• Hi Scott,

    Is your point number 3 which says " An integrated Admin UI tool that manages both IIS and ASP.NET settings together.......... ". Is this releated to Web Admin Tool in any way or its the same.?

    I am more interested in web Admin Tool ( WAT ) which shall give online support too in a great way. The most requested feature missing tody.

    Pl. focus more on web admin tool support in IIS7.


  • What a welcome change...looking forward to it!

  • Scott, IIS 6 SP1 includes SSL support for Host Headers but this is only via scripting and cannot be accessed in the GUI. Will the IIS 7 GUI be able to configure Host Header SSL?

  • Hi Scott,

    I was quite impressed by the MIX06 demonstration of the new IIS 7 features, great stuff. Finally ;) - The problem I see is that most developers who use ASP.NET and therefore by definition write server-side code, won't be able to use IIS7 until Longhorn Server (2007/2008?). Since our customers cannot get IIS7 before that time (there is not release for W2.3k), it doesn't make sense for us to use IIS7 until someday in the future when Longhorn Server is about to be released. It would have been much better (for us, maybe not for MS) to have an option of using IIS7 in W2.3k (like most of i.e. WinFX), but I do understand that there are technical and business problems.

    Best regards,


  • Scott,

    Regarding point 3, will the Admin UI tool need to be on the same port as the IIS Web Site (ie Port 80 or whatever is configured)? Or would it be possible to limit the remote admin to a separate port or a separate network interface?

    It is *GREAT* you are finally addressing and resolving all outstanding issues with shared hosting environments; but it would be cool if some of this stuff could be used within hightly secure production environnments, and in that case you can be pretty sure the sys admins will not want to enable this feature over port 80.

    The background is that with our IIS 6 servers running in production, we never enable frontpage server extensions. In fact, we have the IIS 6 cluster behind a hardware load-balancer/firewall, and also have the Windows personal firewall enabled on each machine with only Port 80 and Remote Desktop enabled.

    It would make the sys admins happy if you could enable the remote admin feature but over a different port (say port X), and then the external firewall would be configured to block Port X, but we could configure Windows Personal Firewall to allow it, such that within our network we could still access the remote admin feature?

    The scenario is you want to block the remote admin feature for any external traffic (internet traffic), but have it enabled within our company network.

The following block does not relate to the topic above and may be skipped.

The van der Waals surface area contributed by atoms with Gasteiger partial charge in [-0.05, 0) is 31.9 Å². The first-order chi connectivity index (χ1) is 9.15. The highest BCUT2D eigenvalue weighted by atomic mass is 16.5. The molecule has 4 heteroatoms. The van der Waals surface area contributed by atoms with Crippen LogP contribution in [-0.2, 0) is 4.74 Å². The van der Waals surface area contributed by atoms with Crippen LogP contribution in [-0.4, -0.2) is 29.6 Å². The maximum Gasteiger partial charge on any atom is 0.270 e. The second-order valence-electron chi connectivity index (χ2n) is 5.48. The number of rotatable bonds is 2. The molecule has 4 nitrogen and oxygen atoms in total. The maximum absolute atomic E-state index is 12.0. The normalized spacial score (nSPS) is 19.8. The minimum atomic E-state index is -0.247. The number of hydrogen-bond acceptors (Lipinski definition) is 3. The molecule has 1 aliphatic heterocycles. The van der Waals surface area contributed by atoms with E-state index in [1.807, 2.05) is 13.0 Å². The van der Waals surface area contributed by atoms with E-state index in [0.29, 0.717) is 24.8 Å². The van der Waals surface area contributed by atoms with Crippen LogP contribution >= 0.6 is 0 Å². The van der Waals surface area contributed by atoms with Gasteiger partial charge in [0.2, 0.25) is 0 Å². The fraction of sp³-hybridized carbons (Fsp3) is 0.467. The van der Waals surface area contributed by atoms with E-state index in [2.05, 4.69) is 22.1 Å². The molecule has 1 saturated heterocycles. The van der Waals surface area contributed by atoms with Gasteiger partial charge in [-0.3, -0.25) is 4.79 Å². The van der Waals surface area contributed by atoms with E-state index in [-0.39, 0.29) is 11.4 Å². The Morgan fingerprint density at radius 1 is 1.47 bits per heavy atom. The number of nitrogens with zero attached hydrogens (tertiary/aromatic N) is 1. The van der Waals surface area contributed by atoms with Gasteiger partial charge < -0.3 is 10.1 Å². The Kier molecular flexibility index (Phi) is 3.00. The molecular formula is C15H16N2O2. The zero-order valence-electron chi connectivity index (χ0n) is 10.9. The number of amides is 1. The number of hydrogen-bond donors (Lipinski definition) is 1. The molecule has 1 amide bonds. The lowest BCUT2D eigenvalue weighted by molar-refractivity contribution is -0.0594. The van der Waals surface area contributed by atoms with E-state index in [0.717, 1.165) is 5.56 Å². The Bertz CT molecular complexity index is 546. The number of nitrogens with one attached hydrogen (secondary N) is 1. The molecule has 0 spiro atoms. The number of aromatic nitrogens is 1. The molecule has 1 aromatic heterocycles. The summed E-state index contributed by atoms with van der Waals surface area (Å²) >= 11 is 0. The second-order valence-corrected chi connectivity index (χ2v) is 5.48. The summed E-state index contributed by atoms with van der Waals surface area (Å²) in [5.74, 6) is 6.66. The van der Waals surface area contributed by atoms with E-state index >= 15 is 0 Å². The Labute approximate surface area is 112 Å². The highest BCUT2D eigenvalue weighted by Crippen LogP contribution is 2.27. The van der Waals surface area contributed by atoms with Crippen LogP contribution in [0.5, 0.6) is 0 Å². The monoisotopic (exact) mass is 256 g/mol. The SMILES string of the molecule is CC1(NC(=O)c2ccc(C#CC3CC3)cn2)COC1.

• Request: the ability to 'export' a web app into a 'package' that will then allow you to import it onto another server retaining all the settings, etc...

  • Hey Scott,

    This stuff sounds great and I can't wait to get my hands on it. Will there be a down-level version for Win2k3? If not, doesn't this mean that server-hosted websites will have to wait for Vista Server (late 2007/early 2008)?

  • Having a real .NET API (not just WMI or ADSI) specific to IIS 7 was a request I made (I'm sure others did too) a while back during an early Service Provider training. I think the API looks really good, simple to use, and it's awesome to see the IIS team listen and deliver. Great Job!

  • Is IIS 7 going to be available as an update to Windows 2003 or Windows 2003 R2 as well or is it a longhorn exclusive?

  • Hi Marc/Freelance,

    Unfortunately because it ships in Longhorn Server, it does mean that it is still going to take awhile for you to use. Beta3s of server are usually very stable (and are go-live), but it does mean that you'll need to wait for RTM until later next year.



  • Hi David,

    The Admin UI uses a different port from port 80 by default, and supports SSL over it. So you will definitly be able to isolate it and secure it like that.

    The command-line admin tool is also designed so that if you want to just SSH into a box from a command-line perspective, you'll be able to manage and monitor everything that way as well.

    Hope this helps,


  • Hi Steve,

    Yep -- the ability to export an apps or sites settings is built-in. This should make it easy to import things to another server.

    Hope this helps,


  • Hi Lynn,

    I'm pretty sure you'll be able to configure this just fine in the GUI now. One other nice addition to the IIS7 admin GUI is the ability to easily and quickly generate self-signed certs for SSL. This allows you to setup a test site using SSL (including generation and registration of the certificate) in about 30 seconds (all in the admin tool).

    Hope this helps,


  • Scott,

    How does your FTP server fit into the new ISS plans? I have not heard anything regarding updates to this service and am hopeful that some cool improvements are in store.

  • Hi Freelance,